Many, if not all of the things we want to do in life require financial goal planning so that we can save money and use it to achieve our goals. When you're young, you'd naturally want to travel, explore the world or buy some nice clothes, a new laptop or a new DSLR. The list goes on.
Once we get older, we start thinking about more serious stuff, like retirement or different health conditions that might require a large monetary investment on our behalf.
And so, in order to have enough money saved, we need to make a plan ahead of time and keep up with it. If you need some guidance in this direction, then you're in the right place.
In this article, we're going to tell you everything you need to know about the basics of financial goal planning.
- Analyze your spending
Take a look at your credit card statements and identify what your top splurges were over the last year. Which ones do you regret the most?
Figuring out where you made a mistake is going to help you make better decisions in the future.
- Outline a personal budget
If you can't outline a personal budget for a month, that's fine. You can take it step by step and outline the budget for a single day or even a week. You can also write down what you'd be spending your money on because then you will be able to figure out if too much money is spent on things you don't need.
- Define your goals
Before you start walking down this path, it's essential you define your financial goals. Your goals should be S.M.A.R.T., meaning:
- Specific: "Spend less money on takeout food each month" is not a specific goal. "Spend 50% less money on takeout food" is.
- Measurable: "I will eat at least two home-cooked meals per day".
- Achievable: "I will cook dinner at home during weekdays" is probably more achievable than "I will cook dinner all week long", since you'll most likely go out during the weekend.
- Realistic: "I will go online and search for recipes that are easy and quick to make".
- Time-efficient: "I will start eating at home more often starting next week".
- Categorize your goals
Your goals can fit in three different categories: Short-term, medium-term and long-term. For example, you can achieve a short-term goal in one to three years, while long-term goals are achievable in more than eight years.
This matters because, during this time, you can make certain investments or open a savings account that is going to help you achieve a certain goal faster.
- Set milestones and monitor your progress
It's recommended to do this at the end of each month, so that you can get a clear view of whether you notice any progress or not.
At the end of the month, when you will actually see that all your efforts were not in vain, you will feel really good about yourself. And every month, things will get better and better, until you will reach your goals.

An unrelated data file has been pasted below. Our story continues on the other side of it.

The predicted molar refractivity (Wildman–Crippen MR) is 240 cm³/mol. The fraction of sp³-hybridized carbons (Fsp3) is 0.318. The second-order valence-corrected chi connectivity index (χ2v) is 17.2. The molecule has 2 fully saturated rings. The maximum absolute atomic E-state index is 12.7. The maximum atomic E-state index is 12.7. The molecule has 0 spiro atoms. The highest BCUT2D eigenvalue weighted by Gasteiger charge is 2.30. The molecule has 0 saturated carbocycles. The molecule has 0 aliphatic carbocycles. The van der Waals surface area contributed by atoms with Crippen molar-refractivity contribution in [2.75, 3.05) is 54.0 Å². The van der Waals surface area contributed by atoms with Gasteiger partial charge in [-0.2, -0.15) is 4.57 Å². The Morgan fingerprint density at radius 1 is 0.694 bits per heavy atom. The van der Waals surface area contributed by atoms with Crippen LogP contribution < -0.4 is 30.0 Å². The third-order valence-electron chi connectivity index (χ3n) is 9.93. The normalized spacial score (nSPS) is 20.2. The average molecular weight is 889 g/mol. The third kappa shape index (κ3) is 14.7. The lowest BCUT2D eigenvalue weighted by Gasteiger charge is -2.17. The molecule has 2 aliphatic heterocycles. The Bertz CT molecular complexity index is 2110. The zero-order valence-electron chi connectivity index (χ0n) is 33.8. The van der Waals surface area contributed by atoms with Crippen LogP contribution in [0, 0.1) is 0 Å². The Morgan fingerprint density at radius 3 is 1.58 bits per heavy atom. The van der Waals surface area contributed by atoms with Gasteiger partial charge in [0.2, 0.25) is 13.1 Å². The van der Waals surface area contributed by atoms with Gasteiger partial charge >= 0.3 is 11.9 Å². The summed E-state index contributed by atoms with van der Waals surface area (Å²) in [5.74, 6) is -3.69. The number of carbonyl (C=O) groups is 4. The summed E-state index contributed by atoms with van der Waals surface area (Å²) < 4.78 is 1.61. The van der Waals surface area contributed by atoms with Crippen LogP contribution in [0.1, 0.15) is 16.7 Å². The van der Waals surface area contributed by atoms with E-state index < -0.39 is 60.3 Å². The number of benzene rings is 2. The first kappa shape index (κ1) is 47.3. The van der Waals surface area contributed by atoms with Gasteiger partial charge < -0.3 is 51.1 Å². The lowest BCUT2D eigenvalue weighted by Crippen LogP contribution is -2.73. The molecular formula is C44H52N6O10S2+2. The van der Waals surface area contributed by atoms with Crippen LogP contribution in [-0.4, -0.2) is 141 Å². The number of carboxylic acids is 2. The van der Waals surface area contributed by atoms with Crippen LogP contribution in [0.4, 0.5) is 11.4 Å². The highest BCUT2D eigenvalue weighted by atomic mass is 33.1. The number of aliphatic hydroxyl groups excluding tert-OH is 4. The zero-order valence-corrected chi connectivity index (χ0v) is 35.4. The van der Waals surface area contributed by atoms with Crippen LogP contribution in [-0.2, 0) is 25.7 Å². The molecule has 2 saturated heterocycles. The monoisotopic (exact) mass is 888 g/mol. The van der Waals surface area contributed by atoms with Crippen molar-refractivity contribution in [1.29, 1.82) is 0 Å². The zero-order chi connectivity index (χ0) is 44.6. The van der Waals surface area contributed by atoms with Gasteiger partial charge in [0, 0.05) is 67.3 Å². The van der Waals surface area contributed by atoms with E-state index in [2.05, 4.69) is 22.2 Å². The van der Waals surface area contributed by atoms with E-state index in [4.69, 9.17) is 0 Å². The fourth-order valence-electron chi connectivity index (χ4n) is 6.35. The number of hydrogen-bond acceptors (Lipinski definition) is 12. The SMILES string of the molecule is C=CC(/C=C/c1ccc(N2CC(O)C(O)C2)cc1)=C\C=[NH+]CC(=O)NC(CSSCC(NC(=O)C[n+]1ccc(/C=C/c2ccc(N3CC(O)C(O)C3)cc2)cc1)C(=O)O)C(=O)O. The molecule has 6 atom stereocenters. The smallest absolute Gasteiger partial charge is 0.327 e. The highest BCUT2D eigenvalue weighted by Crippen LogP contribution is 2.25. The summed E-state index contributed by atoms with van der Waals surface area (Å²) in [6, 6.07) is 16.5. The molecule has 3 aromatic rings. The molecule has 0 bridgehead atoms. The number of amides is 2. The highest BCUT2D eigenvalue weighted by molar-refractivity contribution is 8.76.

Write down and read the financial goals that you will make this year out loud. If you do that, you will have the guarantee that your goals are indeed realistic because they will have a different impact when you'll actually hear them. They will actually sound realistic.
You may also be interested in the following articles
- 6 Effective Retirement Strategies for Smart Women
- ABLE Accounts for Loved Ones with Disabilities
- Bag Lady Syndrome
- What You Need to Know About Alzheimer’s and Power of Attorney
- Tell Your Beneficiaries About Your Accounts and Policies
- Planning for Retirement When You Are Single
- Putting Your Tax Refund to Work
- How Can Divorced Women Achieve a Financially Healthy Retirement?
- Aspects That Influence How Much Your CalSTRS Benefit Will Be Each Month
- Valuable Financial Tips That Women Should Apply In Their Lives
- Stocks & Presidential Elections
- Advancing Toward Your Career Goals
- White House Proposes Changes to Retirement Plans
- Smart Financial Moves in Your 20s, 30s, 40s & 50s
- How Can Women Save More for Retirement?
- How Can You Make Your Retirement Money Last?
- Money Concerns for Those Remarrying
- Volatility Is Not Risk
- The Things Most Likely to Kill Us
- The Brexit Shakes Global Markets
- How to Get Started with Financial Goal Planning – The Basics
- Who Has to Pay the Debt after You Die?
- Are Women Reluctant to Talk About Money?
- Moving Into a Nursing Home Facility
- Making Investment Decisions
- What Are Catch-Up Contributions Really Worth?
- What Women Shouldn’t Retire Without
- Saving Early & Letting Time Work for You
- When a Minor is a Beneficiary
- Women & Retirement Perceptions
- You Retire, But Your Spouse Still Works
- What Will the Election Do to the Market?